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Clean Air Act needs planning, concerted action.

In 1990, just when American industry was beginning to meet world competition on many industrial fronts, President Bush signed the Clean Air Act amendments. With that action, he set into motion one of the world's most demanding and comprehensive pieces of environmental legislation. The amendments are toughest for heavy industry, the constituency of foundries, and will restructure industry's outlook on environmental controls and liabilities.

Although the Act is made up of a number of amendments, the amendments most affecting the foundry industry are Titles I, III, V and V Perhaps there was a time when management could ignore pay scant attention to environmental compliance rules and regulation, but no more. Not after the 1990 amendments became law. Not after the management must become well-versed on exactly what is expected from these Titles and what they must to to be in compliance with them. What follows is a brief synopsis of the key Titles and how they will affect foundry operations. Title I-Ambient Air Quality

The two most important w Title I for the foundryman are attainment and nonattainment areas. Nonattainment areas are defined as those geographical regions whose air quality does not meet federal air quality standards designed to protect public health. Attainment areas are those regions that are in federal compliance. Under this Title, state enforcement agencies are required to reduce emissions from existing facilities and make permits for new and modified facilities more difficult to obtain. Nonattainment areas are required to reach attainment no later than five years from the nonattainment designation date.

Hardest hit will be those who are currently not in compliance with ambient air standards for ozone levels. Ozone nonattainment areas are classified based on ozone design levels as marginal, moderate, serious, severe and extreme. Affected industries are those emitting unacceptable amounts of volatile organic compounds (VOCs) from such operations as painting, metal cleaning and stripping. Other nonattainment areas defined in this Title include carbon monoxide, particulate matter up to 10 microns, sulfur oxides, nitrogen dioxide, lead and others.

Under this Title, plant expansions and new plant construction in nonattainment areas will be negatively affected. Regulations stipulate that new or expanded facilities must obtain environmental pollution reductions at least equal to, or greater than, the anticipated increase of pollutants from the new or modified source. Title III-Air Toxics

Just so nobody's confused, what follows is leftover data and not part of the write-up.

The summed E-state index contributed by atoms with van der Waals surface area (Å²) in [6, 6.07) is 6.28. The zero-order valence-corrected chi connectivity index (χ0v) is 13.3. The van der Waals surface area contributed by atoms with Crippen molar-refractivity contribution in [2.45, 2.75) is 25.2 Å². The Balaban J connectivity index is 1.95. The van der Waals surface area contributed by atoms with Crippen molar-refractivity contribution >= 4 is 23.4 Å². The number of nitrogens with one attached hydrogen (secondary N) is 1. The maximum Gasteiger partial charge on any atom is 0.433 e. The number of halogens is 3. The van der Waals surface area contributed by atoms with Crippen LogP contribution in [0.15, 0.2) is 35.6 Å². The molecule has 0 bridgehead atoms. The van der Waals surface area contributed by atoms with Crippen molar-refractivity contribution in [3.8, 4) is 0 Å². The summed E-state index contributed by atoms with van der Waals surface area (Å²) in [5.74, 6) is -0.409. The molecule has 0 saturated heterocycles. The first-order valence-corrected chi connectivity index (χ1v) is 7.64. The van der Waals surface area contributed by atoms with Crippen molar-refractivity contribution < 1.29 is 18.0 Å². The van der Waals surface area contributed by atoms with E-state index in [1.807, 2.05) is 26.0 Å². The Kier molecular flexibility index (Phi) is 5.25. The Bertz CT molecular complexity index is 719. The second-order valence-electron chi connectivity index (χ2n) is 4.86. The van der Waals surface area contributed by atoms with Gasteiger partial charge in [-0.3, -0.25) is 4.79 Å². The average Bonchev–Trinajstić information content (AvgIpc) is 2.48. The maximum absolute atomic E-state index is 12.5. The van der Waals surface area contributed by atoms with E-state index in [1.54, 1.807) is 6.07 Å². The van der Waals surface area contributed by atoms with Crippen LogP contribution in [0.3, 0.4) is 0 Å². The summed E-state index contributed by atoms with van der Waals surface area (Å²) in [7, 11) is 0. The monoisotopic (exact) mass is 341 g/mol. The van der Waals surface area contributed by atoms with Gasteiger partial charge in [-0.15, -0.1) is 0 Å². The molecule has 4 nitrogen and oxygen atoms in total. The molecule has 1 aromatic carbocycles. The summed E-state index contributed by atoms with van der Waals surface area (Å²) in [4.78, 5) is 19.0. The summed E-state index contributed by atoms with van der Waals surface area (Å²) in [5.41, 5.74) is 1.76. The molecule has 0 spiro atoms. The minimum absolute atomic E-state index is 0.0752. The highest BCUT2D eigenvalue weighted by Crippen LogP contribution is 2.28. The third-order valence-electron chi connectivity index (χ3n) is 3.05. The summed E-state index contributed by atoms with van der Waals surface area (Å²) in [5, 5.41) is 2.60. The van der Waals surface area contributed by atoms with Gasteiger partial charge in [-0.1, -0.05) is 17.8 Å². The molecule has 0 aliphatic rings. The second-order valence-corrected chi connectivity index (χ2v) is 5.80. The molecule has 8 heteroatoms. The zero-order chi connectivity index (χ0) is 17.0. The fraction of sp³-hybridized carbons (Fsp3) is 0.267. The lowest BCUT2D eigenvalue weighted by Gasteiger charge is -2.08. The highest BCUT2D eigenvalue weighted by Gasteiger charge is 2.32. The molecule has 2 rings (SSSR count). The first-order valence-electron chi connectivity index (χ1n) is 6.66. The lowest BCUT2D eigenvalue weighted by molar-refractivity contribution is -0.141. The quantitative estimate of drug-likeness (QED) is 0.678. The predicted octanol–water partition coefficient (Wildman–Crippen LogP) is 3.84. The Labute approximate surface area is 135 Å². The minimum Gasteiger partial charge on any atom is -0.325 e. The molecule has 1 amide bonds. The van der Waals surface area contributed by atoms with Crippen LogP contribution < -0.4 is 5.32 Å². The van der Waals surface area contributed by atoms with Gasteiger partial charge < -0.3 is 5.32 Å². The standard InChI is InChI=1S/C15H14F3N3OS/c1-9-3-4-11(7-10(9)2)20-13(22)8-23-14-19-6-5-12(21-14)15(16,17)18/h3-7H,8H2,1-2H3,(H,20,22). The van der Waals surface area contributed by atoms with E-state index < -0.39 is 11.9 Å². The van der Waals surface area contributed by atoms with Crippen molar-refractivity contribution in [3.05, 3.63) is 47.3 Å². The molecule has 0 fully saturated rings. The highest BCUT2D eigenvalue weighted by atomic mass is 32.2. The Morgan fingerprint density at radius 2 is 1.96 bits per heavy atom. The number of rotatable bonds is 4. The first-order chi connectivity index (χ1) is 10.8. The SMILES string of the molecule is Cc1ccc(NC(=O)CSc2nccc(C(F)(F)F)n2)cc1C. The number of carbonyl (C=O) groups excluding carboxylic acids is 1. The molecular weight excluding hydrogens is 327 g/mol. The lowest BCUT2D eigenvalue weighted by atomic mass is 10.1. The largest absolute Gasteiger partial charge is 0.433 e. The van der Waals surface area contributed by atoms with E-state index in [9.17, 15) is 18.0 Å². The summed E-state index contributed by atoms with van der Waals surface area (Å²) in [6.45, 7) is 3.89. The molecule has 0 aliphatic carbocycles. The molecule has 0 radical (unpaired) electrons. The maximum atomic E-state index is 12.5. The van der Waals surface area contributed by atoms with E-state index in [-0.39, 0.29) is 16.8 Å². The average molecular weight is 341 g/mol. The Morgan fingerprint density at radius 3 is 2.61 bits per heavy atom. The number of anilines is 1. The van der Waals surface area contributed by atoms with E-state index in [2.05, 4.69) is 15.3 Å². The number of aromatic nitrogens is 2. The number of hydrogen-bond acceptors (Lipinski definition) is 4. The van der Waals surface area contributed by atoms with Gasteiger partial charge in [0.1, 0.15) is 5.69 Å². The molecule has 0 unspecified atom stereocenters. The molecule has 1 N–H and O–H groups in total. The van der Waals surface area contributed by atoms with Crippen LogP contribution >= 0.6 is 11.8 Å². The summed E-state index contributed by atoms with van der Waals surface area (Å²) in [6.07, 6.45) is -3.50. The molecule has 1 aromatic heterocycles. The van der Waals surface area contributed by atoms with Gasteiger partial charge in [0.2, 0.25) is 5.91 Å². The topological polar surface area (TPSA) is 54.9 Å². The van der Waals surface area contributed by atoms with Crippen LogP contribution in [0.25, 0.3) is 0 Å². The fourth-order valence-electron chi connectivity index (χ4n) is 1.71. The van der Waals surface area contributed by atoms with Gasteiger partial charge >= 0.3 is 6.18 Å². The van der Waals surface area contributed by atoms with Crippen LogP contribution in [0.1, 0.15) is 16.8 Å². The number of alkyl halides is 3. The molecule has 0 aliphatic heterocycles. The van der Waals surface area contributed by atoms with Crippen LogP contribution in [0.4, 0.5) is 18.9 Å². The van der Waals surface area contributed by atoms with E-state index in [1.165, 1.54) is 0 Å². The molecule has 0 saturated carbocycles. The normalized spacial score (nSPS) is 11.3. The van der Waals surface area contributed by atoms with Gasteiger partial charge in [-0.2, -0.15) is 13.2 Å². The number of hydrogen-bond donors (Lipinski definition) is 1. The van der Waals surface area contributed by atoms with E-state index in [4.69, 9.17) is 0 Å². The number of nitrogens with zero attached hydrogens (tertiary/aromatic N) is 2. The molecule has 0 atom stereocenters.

The new law incorporates 189 toxic air pollutants listed alphabetically in the accompanying table. The EPA is charged with the responsibility for categorizing emission sources and developing emission standards (Maximum Achievable Control Technology or (MACT) for the materials and their sources.

Major sources will be defined as any stationary source of air pollutants that emit an aggregate of at least 10 tons per year of any hazardous pollutant or at least 25 tons per year of a combination of hazardous pollutants. There are some benefits for companies that voluntarily reduce emissions according to EPA guidelines. They will be allowed a six-year extension to achieve MACT requirements Title V-Permits

Under this section, the EPA establishes new permitting programs modeled after the National Pollution Discharge Elimination System (NPDES) for waste water discharge. Under the new law, states will issue permits after EPA approval of the permitting process. Each permit will be valid for five years. The states will levy and collect permit revenues, now expected to be about $25 per ton per pollutant with a maximum of $100,000 per pollutant. This aspect of the law is not completed at this printing, but foundry managers are advised to stay in close contact with state and local agencies before initiating any new construction of facility upgrades because these programs will be retroactive when implemented. Title VII-Enforcement